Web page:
This book will be a very useful resource for practitioners, managers and inspectors of social care services. It explores from a number of perspectives the way that policy and practice come together, and the dilemmas that arise for practitioners working within the new adult protection frameworks. It is accessible but thorough, and throughout there are interesting and useful case studies to bring the text to life.
Mental Health Occupational Therapy
The organisation of the book makes it easy to dip into... There are also lots of good practice tips throughout the book, making the advice easy to apply in practice... This is a subject that would fit well into ongoing professional training and the book could form an excellent resource for such training activities. It is a good reference book to have on an office shelf, for use when a specific query crops up.
The Journal of Adult Protection
I think this volume provides us with a good mixture of perspectives, issues for deliberation and pointers to good practice. It is very timely as agency responses to the protection of vulnerable adults are increasingly coming under the spotlight and aids such as this book will find an increasing audience among those charged with operating in this area of practice.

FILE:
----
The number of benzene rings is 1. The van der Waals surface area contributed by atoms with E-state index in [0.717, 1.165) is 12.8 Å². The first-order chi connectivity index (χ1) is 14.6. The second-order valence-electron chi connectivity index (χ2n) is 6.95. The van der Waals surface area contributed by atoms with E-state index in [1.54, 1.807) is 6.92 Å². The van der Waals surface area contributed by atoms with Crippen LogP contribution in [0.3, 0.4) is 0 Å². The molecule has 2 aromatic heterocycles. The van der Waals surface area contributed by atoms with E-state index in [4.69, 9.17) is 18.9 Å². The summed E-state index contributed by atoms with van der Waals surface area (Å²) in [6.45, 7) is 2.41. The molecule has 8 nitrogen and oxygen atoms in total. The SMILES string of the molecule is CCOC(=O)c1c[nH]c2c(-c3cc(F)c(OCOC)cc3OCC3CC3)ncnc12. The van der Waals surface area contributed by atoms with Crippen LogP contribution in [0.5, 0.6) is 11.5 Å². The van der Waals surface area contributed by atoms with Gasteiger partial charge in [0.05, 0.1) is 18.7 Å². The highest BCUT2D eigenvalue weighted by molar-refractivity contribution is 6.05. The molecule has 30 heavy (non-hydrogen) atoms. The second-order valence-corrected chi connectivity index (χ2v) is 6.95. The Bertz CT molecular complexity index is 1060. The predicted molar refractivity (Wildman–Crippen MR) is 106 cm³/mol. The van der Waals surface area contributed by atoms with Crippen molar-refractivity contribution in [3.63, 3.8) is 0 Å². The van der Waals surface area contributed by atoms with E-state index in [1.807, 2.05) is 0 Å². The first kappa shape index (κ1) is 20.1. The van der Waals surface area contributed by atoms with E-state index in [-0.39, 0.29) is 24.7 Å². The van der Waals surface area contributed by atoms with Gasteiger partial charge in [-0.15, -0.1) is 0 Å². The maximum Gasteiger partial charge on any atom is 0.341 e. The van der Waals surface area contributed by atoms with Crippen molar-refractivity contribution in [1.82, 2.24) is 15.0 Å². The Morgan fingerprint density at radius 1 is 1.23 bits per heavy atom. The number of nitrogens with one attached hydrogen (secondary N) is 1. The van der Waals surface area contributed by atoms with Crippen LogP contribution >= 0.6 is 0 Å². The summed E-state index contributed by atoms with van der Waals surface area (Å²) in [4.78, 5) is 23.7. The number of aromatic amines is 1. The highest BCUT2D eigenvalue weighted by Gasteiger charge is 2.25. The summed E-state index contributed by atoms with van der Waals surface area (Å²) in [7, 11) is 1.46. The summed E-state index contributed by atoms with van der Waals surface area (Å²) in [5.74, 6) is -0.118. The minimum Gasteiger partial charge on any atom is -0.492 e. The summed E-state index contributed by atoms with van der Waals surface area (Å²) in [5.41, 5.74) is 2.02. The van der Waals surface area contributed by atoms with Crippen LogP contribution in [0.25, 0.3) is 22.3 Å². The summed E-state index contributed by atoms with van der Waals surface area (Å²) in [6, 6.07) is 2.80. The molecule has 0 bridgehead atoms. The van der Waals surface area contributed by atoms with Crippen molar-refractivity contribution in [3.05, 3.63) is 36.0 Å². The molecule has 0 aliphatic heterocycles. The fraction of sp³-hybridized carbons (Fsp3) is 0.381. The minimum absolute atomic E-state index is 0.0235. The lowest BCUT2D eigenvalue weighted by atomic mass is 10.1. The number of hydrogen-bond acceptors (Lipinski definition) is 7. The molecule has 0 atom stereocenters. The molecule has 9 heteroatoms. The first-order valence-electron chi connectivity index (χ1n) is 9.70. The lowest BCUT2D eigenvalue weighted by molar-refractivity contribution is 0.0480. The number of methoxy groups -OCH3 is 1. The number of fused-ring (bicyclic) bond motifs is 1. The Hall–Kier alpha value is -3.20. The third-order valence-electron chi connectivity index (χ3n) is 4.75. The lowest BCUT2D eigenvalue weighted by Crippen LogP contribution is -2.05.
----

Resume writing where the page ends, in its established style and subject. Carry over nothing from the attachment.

International Geriatric Psychiatry
I found the most interesting chapters were those written by people from professional backgrounds very different from my own: I now have a better idea of how the police approach abuse and what a home inspection officer actually does. There is also coverage of neglected areas such as alcohol and older people. Case studies are widely used, helping to bring the book to life.
International Journal of Geriatric Psychiatry
I would recommend this book to others; indeed I have already advised our junior doctors to read it. It will help to improve cooperation and understanding between the different disciplines and agencies involved in adult abuse work and will encourage debate and interest in this area.
Jill Manthorpe, University of Hull
Although taking a broad view of adult abuse, rather than elder abuse, this book will be valuable to those working with older people. It is a collection of 14 chapters, in the main written by practitioners from England. The book explicitly rejects an academic style and aims to convey practitioners' experience and reflections... Its contributions will probably have broad resonance and practitioners may find key issues transferable. This book's strengths, however, lie in its span and such breadth is highly appropriate to elder abuse work.